Berlioz, Symphonie Fantastique
de Falla, Ritual Fire Dance, El Amor Brujo
The Beatles, Revolution
The Jam, This is the Modern World
John Lennon, Cold Turkey
The mystery of NO Most of us associate music with relaxation, but the process itself has rarely been investigated except by one group of researchers who think
they now understand the chemical process that takes place when we listen to our favourite music.1
Scientists at the Neuroscience Research Institute at New York University have isolated the nitric oxide (NO) molecule as being responsible for that sense of ease and wellbeing. NO is released as we listen to and enjoy music, they say, but
their discovery goes beyond the mechanical. These molecules help create the auditory system and are an active agent in cochlear (inner ear) blood flow. A purely physical description tells us that cochlear nerve fibres enter the brain stem, then pass through the thalamus to the auditory cortex. It is along this pathway that the emotional centres within the limbic system are activated when music plays.
NO also helps us develop our hearing system and inner-ear blood flow. So as we listen, we relax, and as we relax, our hearing improves, which helps us listen, which . . .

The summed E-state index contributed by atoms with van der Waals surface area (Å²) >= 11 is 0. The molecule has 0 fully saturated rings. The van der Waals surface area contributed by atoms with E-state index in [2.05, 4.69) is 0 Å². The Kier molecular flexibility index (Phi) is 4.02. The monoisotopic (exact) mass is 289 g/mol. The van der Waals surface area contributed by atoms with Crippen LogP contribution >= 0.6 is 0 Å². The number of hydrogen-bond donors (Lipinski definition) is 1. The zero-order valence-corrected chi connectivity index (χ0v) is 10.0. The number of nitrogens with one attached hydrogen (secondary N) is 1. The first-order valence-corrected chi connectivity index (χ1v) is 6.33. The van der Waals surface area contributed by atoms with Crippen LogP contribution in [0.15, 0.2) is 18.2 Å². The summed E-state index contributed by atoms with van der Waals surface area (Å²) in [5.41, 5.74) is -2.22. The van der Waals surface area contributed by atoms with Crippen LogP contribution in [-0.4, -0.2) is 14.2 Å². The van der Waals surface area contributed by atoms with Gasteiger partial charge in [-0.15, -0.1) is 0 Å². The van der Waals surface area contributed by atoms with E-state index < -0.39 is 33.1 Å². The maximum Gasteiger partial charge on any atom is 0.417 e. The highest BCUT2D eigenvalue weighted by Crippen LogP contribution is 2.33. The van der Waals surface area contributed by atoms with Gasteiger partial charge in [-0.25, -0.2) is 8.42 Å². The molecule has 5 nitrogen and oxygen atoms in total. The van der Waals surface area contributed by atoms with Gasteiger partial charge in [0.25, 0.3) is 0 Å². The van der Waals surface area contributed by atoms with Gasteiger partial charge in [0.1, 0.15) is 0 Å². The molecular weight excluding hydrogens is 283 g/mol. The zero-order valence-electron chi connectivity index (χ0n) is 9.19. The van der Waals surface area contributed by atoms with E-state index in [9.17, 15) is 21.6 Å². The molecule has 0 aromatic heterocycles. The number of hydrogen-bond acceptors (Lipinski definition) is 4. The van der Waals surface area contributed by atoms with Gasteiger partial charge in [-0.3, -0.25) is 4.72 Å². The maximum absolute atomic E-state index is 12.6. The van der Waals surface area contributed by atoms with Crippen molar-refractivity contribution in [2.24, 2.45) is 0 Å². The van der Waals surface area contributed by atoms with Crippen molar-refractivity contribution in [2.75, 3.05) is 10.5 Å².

1 Salamon E et al. Sound Therapy Induced
Relaxation. BioSonic Enterprises, 2002
How to find your own healing music
To come up with your own 'menu' of the music that is most healing for you, try testing your favourite music while carrying out the following simple applied kinesiology test, as devised by Dr John Diamond. He adapted this test from Dr George Goodheart, a doctor in Detroit, Michigan, who found that the muscles in your body instantly become weak when the body is exposed to harmful substances like sugar and junk food.
Dr Diamond discovered that this same test can be used to identify all manner of good or bad stimuli, including thoughts and even music. His technique, which he calls 'behavioural kinesiology', offers an instant snapshot of a person's response to anything in his environment, and whether it raises or lowers the life energy.
The muscle test
Get a partner, friend or family member to work with you.
o Stand up straight facing your partner with your right arm relaxed at your side and your left arm extended straight out on that side, parallel to the floor.
o Ask your partner to place his left hand on your right shoulder to keep you steady and, with his right hand, to grip your left arm just above the wrist.
o Have your partner push on your arm quickly and firmly-enough to feel the spring in your arm-while you resist with all your might. In virtually all cases, your muscle will 'test strong'-that is, your arm won't budge much at all even though he's pushing down quickly and hard.